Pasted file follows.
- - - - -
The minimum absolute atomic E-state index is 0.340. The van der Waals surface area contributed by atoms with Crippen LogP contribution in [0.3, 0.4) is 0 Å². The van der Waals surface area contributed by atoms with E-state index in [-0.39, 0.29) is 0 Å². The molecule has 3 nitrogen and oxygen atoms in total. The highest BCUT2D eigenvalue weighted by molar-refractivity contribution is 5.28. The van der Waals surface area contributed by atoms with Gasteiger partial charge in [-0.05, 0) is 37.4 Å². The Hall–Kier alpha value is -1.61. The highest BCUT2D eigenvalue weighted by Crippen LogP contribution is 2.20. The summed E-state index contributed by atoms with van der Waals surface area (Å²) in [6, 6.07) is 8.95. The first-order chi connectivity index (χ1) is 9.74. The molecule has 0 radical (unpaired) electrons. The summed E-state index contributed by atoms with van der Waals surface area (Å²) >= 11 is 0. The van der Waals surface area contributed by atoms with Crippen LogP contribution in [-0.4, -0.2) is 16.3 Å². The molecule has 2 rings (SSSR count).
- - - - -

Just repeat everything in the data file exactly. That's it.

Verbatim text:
The minimum absolute atomic E-state index is 0.340. The van der Waals surface area contributed by atoms with Crippen LogP contribution in [0.3, 0.4) is 0 Å². The van der Waals surface area contributed by atoms with E-state index in [-0.39, 0.29) is 0 Å². The molecule has 3 nitrogen and oxygen atoms in total. The highest BCUT2D eigenvalue weighted by molar-refractivity contribution is 5.28. The van der Waals surface area contributed by atoms with Gasteiger partial charge in [-0.05, 0) is 37.4 Å². The Hall–Kier alpha value is -1.61. The highest BCUT2D eigenvalue weighted by Crippen LogP contribution is 2.20. The summed E-state index contributed by atoms with van der Waals surface area (Å²) in [6, 6.07) is 8.95. The first-order chi connectivity index (χ1) is 9.74. The molecule has 0 radical (unpaired) electrons. The summed E-state index contributed by atoms with van der Waals surface area (Å²) >= 11 is 0. The van der Waals surface area contributed by atoms with Crippen LogP contribution in [-0.4, -0.2) is 16.3 Å². The molecule has 2 rings (SSSR count).